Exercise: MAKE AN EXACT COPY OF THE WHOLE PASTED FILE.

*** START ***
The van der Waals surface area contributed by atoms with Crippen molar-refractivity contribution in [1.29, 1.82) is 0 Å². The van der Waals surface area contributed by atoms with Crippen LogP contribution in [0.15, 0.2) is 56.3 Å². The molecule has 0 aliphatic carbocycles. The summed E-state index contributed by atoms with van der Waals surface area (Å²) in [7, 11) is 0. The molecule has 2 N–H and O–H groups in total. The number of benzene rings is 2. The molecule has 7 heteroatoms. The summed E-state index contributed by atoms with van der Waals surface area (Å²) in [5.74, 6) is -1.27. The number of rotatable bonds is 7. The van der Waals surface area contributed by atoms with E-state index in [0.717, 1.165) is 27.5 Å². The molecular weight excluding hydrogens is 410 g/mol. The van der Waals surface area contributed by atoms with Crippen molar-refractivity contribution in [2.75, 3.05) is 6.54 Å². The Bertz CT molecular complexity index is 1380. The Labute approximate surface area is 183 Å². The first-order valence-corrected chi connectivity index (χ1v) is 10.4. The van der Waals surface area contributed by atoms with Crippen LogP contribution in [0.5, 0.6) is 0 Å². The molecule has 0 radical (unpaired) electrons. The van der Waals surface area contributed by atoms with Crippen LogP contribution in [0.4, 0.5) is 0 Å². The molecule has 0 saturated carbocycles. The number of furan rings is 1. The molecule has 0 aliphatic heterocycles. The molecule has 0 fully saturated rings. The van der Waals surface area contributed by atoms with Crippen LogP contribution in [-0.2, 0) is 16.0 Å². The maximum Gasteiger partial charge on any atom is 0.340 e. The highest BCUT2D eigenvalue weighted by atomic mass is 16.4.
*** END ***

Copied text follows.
The van der Waals surface area contributed by atoms with Crippen molar-refractivity contribution in [1.29, 1.82) is 0 Å². The van der Waals surface area contributed by atoms with Crippen LogP contribution in [0.15, 0.2) is 56.3 Å². The molecule has 0 aliphatic carbocycles. The summed E-state index contributed by atoms with van der Waals surface area (Å²) in [7, 11) is 0. The molecule has 2 N–H and O–H groups in total. The number of benzene rings is 2. The molecule has 7 heteroatoms. The summed E-state index contributed by atoms with van der Waals surface area (Å²) in [5.74, 6) is -1.27. The number of rotatable bonds is 7. The van der Waals surface area contributed by atoms with E-state index in [0.717, 1.165) is 27.5 Å². The molecular weight excluding hydrogens is 410 g/mol. The van der Waals surface area contributed by atoms with Crippen molar-refractivity contribution in [2.75, 3.05) is 6.54 Å². The Bertz CT molecular complexity index is 1380. The Labute approximate surface area is 183 Å². The first-order valence-corrected chi connectivity index (χ1v) is 10.4. The van der Waals surface area contributed by atoms with Crippen LogP contribution in [0.5, 0.6) is 0 Å². The molecule has 0 radical (unpaired) electrons. The van der Waals surface area contributed by atoms with Crippen LogP contribution in [0.4, 0.5) is 0 Å². The molecule has 0 saturated carbocycles. The number of furan rings is 1. The molecule has 0 aliphatic heterocycles. The molecule has 0 fully saturated rings. The van der Waals surface area contributed by atoms with Crippen LogP contribution in [-0.2, 0) is 16.0 Å². The maximum Gasteiger partial charge on any atom is 0.340 e. The highest BCUT2D eigenvalue weighted by atomic mass is 16.4.